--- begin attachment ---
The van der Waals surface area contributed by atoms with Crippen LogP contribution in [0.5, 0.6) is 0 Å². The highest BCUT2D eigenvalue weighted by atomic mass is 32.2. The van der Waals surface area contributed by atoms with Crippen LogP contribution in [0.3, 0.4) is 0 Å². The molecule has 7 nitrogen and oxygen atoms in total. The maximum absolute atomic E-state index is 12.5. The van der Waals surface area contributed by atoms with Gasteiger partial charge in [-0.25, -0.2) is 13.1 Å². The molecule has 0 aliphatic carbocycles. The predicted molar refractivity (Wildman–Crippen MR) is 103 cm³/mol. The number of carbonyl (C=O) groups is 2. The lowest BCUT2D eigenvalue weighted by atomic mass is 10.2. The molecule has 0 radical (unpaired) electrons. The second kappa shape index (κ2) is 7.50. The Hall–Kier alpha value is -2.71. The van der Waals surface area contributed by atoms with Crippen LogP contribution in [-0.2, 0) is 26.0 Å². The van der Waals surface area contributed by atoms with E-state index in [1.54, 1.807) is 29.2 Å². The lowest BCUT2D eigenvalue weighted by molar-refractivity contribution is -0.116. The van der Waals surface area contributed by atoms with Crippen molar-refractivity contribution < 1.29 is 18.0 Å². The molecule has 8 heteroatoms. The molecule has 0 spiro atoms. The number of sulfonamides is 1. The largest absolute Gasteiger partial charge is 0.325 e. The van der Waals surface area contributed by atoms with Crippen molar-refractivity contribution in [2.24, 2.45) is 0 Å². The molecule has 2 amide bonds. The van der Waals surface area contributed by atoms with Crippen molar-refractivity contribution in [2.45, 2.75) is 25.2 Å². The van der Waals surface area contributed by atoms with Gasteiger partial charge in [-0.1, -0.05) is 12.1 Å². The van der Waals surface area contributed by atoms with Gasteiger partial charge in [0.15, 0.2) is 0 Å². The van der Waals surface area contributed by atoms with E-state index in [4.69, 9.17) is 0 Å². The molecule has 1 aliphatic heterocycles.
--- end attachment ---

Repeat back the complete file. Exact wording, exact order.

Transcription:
The van der Waals surface area contributed by atoms with Crippen LogP contribution in [0.5, 0.6) is 0 Å². The highest BCUT2D eigenvalue weighted by atomic mass is 32.2. The van der Waals surface area contributed by atoms with Crippen LogP contribution in [0.3, 0.4) is 0 Å². The molecule has 7 nitrogen and oxygen atoms in total. The maximum absolute atomic E-state index is 12.5. The van der Waals surface area contributed by atoms with Gasteiger partial charge in [-0.25, -0.2) is 13.1 Å². The molecule has 0 aliphatic carbocycles. The predicted molar refractivity (Wildman–Crippen MR) is 103 cm³/mol. The number of carbonyl (C=O) groups is 2. The lowest BCUT2D eigenvalue weighted by atomic mass is 10.2. The molecule has 0 radical (unpaired) electrons. The second kappa shape index (κ2) is 7.50. The Hall–Kier alpha value is -2.71. The van der Waals surface area contributed by atoms with Crippen LogP contribution in [-0.2, 0) is 26.0 Å². The van der Waals surface area contributed by atoms with E-state index in [1.54, 1.807) is 29.2 Å². The lowest BCUT2D eigenvalue weighted by molar-refractivity contribution is -0.116. The van der Waals surface area contributed by atoms with Crippen molar-refractivity contribution < 1.29 is 18.0 Å². The molecule has 8 heteroatoms. The molecule has 0 spiro atoms. The number of sulfonamides is 1. The largest absolute Gasteiger partial charge is 0.325 e. The van der Waals surface area contributed by atoms with Crippen molar-refractivity contribution in [2.24, 2.45) is 0 Å². The molecule has 2 amide bonds. The van der Waals surface area contributed by atoms with Crippen molar-refractivity contribution in [2.45, 2.75) is 25.2 Å². The van der Waals surface area contributed by atoms with Gasteiger partial charge in [-0.1, -0.05) is 12.1 Å². The van der Waals surface area contributed by atoms with Gasteiger partial charge in [0.15, 0.2) is 0 Å². The van der Waals surface area contributed by atoms with E-state index in [4.69, 9.17) is 0 Å². The molecule has 1 aliphatic heterocycles.